Van Stippen, Michalsen speak at OCLRA meeting
BY KEVIN BONESKE
Two Democratic candidates hoping to unseat Republicans who represent Oneida County in Madison were on hand at Monday’s Oneida County Lakes and Rivers Association meeting asking for support of their respective campaigns.
Bryan Van Stippen, a former Stevens Point City Council member who now lives in Deerbrook, took issue with votes cast by his Republican opponent in the 12th State Senate District, Tom Tiffany, who is seeking his second four-year Senate term after previously serving one two-year term in the Assembly.
“We need to figure out how we can actually get the legislation changed back down in Madison, so we can bring back local control,” said Van Stippen, who pointed out changes made to shoreland zoning laws as one of the examples of how local control has been taken away at the state level.
“Virtually every environmental group, every conservation group in the state is not a big fan of Sen. Tiffany with his plastered ‘F’ on his wall that he has hanging on his office from the League of Conservation Voters…,” Van Stippen said. “An individual that based his small business on tourism, on our state’s natural resources, and now he’s decimating it for everybody else or anybody else to use.
“It just doesn’t make any sense to me for him to say, ‘I’m wearing that ‘F,’ a failing grade from the League of Conservation Voters, as a badge of honor.’ My job is to make sure that he’s wearing that badge, and that people know that he’s wearing that badge.”
Van Stippen, the lone Democratic 12th Senate District candidate who will appear on the Aug. 9 partisan primary ballot, also voiced his support for one of the two Democratic candidates running in the 34th Assembly District, Matt Michalsen, a Lakeland Union High School social studies teacher who is also a Lake Tomahawk town supervisor and appeared at the meeting.
Michalsen – who faces a primary challenge from Lawrence Dale of Eagle River, an insurance salesman who ran unsuccessfully two years ago in the 7th Congressional District race as a Green Party candidate – hopes to advance to the Nov. 8 general election to face the two-term Republican incumbent, Rob Swearingen of Rhinelander.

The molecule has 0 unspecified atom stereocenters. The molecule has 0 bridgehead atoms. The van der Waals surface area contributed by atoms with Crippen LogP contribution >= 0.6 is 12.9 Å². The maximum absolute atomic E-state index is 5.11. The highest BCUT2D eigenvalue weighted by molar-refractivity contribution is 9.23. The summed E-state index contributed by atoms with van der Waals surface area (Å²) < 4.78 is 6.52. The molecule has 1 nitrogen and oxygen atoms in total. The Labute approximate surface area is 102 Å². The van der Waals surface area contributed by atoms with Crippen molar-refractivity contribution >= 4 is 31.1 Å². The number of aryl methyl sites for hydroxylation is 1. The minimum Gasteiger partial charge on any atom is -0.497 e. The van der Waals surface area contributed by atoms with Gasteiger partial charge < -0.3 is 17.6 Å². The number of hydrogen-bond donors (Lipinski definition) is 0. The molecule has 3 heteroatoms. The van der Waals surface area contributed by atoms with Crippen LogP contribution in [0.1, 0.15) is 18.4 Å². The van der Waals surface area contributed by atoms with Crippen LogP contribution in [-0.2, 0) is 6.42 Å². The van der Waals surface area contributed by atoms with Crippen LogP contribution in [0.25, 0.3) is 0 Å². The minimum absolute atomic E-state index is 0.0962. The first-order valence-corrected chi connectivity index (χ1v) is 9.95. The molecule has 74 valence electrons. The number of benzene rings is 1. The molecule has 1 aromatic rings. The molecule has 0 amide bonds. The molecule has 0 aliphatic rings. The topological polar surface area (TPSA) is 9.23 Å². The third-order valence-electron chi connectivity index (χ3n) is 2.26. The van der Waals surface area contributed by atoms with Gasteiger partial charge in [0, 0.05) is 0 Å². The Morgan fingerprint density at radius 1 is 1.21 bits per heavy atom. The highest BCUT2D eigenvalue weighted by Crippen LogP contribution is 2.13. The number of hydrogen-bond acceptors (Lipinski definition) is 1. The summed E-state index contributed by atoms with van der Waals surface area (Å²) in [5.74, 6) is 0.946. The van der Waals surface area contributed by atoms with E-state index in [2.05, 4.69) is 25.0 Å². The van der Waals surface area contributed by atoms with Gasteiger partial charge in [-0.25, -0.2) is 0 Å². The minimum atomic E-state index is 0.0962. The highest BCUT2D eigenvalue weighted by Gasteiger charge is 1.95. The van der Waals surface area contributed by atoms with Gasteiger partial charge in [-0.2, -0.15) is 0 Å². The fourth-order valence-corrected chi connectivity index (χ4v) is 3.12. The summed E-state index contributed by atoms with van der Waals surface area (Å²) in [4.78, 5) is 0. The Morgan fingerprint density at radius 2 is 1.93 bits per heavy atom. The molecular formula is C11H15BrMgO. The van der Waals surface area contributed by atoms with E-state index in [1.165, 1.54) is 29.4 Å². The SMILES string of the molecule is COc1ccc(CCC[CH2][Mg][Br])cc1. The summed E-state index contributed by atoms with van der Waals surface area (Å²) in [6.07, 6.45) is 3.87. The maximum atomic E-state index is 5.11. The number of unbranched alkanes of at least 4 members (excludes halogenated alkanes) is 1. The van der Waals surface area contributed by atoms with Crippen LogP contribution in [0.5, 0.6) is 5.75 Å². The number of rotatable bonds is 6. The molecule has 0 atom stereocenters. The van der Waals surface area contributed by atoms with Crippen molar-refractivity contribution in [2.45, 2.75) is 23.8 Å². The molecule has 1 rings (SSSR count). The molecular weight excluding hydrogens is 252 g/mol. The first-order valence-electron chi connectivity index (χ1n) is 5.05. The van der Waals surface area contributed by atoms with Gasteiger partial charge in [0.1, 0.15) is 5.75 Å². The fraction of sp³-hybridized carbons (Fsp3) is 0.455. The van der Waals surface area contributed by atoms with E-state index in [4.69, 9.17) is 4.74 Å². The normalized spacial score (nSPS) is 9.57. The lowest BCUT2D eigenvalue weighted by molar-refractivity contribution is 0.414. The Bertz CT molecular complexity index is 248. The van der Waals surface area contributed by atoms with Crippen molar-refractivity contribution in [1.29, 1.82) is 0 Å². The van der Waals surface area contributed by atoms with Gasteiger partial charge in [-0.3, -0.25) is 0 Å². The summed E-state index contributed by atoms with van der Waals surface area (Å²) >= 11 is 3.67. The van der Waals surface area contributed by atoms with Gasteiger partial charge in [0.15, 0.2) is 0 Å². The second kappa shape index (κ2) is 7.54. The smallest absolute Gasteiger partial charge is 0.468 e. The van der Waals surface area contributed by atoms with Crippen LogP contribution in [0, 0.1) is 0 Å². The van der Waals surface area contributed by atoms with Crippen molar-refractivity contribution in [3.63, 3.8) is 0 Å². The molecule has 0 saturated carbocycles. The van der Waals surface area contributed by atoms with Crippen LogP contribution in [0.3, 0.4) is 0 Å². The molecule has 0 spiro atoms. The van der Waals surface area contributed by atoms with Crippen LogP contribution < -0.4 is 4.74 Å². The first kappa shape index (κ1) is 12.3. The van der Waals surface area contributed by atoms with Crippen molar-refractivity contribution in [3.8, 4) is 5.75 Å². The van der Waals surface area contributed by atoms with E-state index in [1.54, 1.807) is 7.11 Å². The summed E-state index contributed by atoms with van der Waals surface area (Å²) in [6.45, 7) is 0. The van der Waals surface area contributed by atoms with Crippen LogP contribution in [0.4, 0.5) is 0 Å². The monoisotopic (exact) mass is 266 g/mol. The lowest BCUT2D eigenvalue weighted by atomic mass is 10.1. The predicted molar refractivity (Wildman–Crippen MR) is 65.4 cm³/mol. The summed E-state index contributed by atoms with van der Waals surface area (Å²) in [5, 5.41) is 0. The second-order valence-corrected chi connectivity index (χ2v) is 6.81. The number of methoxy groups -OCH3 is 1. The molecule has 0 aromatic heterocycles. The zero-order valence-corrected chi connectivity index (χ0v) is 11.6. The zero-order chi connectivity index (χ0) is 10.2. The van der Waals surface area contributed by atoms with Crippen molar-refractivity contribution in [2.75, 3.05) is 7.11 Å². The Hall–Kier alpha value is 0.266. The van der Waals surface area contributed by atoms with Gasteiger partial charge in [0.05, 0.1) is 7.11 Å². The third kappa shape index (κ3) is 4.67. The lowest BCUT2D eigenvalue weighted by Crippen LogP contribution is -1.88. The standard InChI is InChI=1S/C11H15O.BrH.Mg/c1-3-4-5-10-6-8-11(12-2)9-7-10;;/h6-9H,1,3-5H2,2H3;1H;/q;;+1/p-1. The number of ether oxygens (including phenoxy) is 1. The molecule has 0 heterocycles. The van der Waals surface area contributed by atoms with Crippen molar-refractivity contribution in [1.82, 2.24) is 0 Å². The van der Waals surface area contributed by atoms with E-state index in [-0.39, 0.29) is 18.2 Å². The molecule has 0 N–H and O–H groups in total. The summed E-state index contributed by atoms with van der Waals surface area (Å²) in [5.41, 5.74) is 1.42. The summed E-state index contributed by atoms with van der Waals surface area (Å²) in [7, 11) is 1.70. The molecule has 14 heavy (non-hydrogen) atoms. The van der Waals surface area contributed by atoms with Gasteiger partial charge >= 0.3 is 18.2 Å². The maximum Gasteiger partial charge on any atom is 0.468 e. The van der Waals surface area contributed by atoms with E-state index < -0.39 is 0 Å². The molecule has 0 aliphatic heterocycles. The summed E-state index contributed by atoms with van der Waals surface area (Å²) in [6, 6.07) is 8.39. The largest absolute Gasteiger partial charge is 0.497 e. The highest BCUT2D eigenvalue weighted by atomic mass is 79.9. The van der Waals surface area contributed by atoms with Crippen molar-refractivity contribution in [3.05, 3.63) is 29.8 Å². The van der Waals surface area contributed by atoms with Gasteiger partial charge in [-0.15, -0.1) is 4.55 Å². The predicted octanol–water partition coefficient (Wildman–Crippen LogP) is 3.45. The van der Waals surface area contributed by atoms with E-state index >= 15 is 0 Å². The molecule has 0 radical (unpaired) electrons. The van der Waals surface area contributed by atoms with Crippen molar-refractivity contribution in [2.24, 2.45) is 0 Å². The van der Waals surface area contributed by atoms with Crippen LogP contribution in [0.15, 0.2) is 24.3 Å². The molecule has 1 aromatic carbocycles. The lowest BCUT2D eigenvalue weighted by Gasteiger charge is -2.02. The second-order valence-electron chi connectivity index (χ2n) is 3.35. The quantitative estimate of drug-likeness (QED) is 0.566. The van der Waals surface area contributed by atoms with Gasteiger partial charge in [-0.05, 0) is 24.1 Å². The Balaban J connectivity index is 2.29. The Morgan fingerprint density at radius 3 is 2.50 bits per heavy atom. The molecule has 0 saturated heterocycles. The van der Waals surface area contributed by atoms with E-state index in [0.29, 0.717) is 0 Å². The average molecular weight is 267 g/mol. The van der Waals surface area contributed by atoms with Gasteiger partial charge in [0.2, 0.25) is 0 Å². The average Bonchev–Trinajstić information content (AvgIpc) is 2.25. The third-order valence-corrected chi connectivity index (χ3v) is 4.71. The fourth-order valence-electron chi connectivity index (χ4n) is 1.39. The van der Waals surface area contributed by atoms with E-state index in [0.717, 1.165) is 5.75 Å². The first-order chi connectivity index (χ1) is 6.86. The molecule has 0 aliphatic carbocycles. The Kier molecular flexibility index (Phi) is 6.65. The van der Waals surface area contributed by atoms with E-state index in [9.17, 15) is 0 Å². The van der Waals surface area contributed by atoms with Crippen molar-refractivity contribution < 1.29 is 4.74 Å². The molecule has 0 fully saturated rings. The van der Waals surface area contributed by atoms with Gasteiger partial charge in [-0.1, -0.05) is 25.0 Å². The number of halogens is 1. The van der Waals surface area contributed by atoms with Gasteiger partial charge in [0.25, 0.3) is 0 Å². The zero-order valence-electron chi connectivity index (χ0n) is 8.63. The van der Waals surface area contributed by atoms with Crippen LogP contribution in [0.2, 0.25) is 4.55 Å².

Michalsen said voting Swearingen and Tiffany out of office will be difficult in districts where the majorities are Republicans.
“It’s going to be so difficult to unseat the establishment of Tom Tiffany and his puppet, Rob Swearingen,” Michalsen said. “But if we are doing what we have been doing, and getting out door-to-door and going to these meetings and continuing to learn and to listen, I’m starting to believe that we can do it. And I know I will win on Aug. 9, I will win the primary, but we need to win on Nov. 8 as well.”
Michalsen said Swearingen and Tiffany have supported “a quick hit or fix economic-style boom, which will not work.”
“It will p*** more people off – and as I continue to grow in this race and continue to learn – yes, we have private property rights, but this is all of our property,” Michalsen said. “What one individual does with their private property, affects drastically the next (property), and then if it’s detrimental to the groundwater and the quality of the water, then it’s detrimental to the values of the property, which in a such a rich property tax area that will then cause a domino effect to our schools as well to where we depend on the property taxes. So, I think it starts with local control and all of your efforts.”
When contacted for comment following the meeting, Swearingen said he is looking forward to defending his four-year record in office and discussing issues of concern with people across the 34th Assembly District, after the primary has concluded and an opponent has been named.